Children will start building its own fences, usually from pain.  If it reaches for a lit candle and its hand is smacked each time, it will associate pain with the candle.  To avoid pain, the child's mind will build a fence around that area, and create a zone of negation.

As children get older, they start acting more independently.  What their parents tell them conflicts with areas they've designated as pleasure and pain.  This causes conflict.  Often, parents will start moving towards reasoned responses, teaching the child how to use reason and other complex mental operations to better define appropriate fences and agents.

In essence, the parent is attempting to clone its own knowledge into the brain of the child.  Humans are unique among all animals that we know of in that we don't just spread knowledge directly, but through external sources, such as books, where a writer long dead can introduce their thoughts to a generation born after their death.

The concepts that we transfer between humans may have a life all of their own, as posited by Richard Dawkins.  These concepts are known as memes.

The story of Santa Claus passes from generation to generation like a mental virus, spreading, morphing, and changing.  Religion is a highly adaptable form of meme.  Children form their religious concepts at an early age.  We find that humanity has not learned answers to children's questions.  Thus, most parents find it easier to answer questions about life, death, and morality, all of which are highly complex subjects, with religion rather than facts.

But let's digress a bit and explore one of the most fundamental operations of the brain, practiced by every child in every culture for tens of thousands of years of sentient thought.

The brain can create very complex simulations.  But like any computer, it is simple at its most basic operation.  Before we form more complex methods of thinking, the world around us is very black and white.

We start off in an unexplored wilderness where almost everything is yes.  We can thus explore the world around us without thought to our future or our safety.  Our surrogates take care of these concerns by washing us, clothing us, feeding us, and protecting us.  The child's mind is free to explore all thoughts as possible.

We find that toddlers and young children have wonderful imaginations that tend to diminish greatly over just a few years as they enter into adolescence.  At some point, children seem to act as though they have built a giant fence, creating a zone of negation for unfamiliar areas.  They block out the majority of the wilderness, never to explore it at all.  They've fenced in their acceptable reality within a zone of affirmation.  And within that zone of affirmation, the small well lit circle of the person's reality, they venture out less and less.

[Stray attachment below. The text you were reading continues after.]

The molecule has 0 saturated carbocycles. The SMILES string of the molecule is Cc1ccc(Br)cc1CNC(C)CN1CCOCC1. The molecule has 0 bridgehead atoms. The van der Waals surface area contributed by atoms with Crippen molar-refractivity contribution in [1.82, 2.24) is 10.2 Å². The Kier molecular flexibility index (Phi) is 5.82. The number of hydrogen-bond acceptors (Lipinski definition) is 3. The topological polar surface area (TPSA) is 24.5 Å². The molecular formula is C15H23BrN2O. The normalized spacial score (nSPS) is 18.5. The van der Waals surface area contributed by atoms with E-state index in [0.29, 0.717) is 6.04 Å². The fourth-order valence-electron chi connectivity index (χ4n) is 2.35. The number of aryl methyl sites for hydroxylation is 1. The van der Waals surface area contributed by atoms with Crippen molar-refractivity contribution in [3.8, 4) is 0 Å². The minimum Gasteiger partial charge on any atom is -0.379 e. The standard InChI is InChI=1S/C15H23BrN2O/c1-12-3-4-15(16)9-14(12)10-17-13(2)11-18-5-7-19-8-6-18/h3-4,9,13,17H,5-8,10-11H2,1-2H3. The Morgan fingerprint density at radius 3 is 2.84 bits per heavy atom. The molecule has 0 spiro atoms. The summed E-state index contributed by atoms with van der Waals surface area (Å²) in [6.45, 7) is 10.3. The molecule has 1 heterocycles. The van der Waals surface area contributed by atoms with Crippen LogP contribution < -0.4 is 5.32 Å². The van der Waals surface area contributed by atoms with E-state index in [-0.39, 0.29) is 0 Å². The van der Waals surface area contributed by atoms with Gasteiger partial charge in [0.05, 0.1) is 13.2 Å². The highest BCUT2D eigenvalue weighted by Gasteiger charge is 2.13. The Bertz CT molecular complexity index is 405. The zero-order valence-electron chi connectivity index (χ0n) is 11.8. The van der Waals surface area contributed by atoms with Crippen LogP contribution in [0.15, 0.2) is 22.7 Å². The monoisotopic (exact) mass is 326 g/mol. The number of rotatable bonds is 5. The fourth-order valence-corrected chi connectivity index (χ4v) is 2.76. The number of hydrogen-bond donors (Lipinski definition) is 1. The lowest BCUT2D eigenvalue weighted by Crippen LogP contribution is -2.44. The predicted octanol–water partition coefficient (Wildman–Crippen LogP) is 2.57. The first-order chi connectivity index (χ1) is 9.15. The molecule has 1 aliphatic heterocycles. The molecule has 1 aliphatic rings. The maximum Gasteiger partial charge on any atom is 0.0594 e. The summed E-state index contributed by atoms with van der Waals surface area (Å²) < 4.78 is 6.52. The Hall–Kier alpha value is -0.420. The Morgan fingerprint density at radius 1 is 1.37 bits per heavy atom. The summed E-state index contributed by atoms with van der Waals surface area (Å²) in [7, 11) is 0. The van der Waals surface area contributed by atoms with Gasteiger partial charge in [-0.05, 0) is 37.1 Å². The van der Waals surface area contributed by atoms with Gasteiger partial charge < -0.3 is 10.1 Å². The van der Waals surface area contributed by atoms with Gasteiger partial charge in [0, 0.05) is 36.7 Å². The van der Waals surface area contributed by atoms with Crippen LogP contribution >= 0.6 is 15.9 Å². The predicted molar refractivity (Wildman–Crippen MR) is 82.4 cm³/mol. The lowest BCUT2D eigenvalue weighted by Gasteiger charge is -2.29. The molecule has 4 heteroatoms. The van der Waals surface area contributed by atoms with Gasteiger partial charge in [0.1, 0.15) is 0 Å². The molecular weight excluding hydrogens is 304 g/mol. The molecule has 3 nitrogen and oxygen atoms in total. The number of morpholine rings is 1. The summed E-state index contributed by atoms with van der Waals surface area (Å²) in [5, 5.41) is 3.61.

The lesbian fling the daughter has when she goes off to college, while an interesting memory, is fenced off as she marries and progresses towards her 30s with a house with a white picket fence and 2.4 children.  Her experiments with pot and drinking herself to the point of passing out go behind a fence, too.

But we don't lose this ability entirely.  In fact, when confronted with unknowns, we will attempt affirmation through associative thinking as a default state that our brain is comfortable with.  A new area will open up at attempt the connection.  Sometimes this leads to breakthroughs of discovery, and other times it leads to false beliefs based on incomplete knowledge and wishful thinking.

And when an agent tries to enter a fenced area, it is not always stopped.  Sometimes, the fence is not well maintained, and the guards are lazy and inexperienced.

But someone with a traumatic experience and a fear of heights might have stone walls and guards carrying fully automatic rifles.  Should a thought appear inside this area, it will see itself in a prison and killed on sight.  Should a thought stray into this area, the guards will violently toss the thought agent away or over react and start killing any agent nearby.

Thus, we have people having nervous breakdowns on airplanes who didn't even know that they were afraid of flying.  Machine guns and rocket propelled grenades are exploding in their mind as agents overreact to the breach of a zone of negation.

Again, this is not meant to be a medical or psychology paper.  This is just a really good analogy for us to think about how we think. Put one of your fears into this simulation, and watch as you aren't even allowed to properly simulate these experiences.  Afraid of snakes or spiders?  Imagine one popping into existence in your zone of negation, and your own mind will not just attack it in the simulation, but will actually attack it.  The simulation is both just an exercise we are doing, but exists in the real simulation that is your mind.  And they will mirror each other very well.  To simulate these concepts without your own mind intruding, you would need to simulate them outside of your own mind, and then not observe that simulation.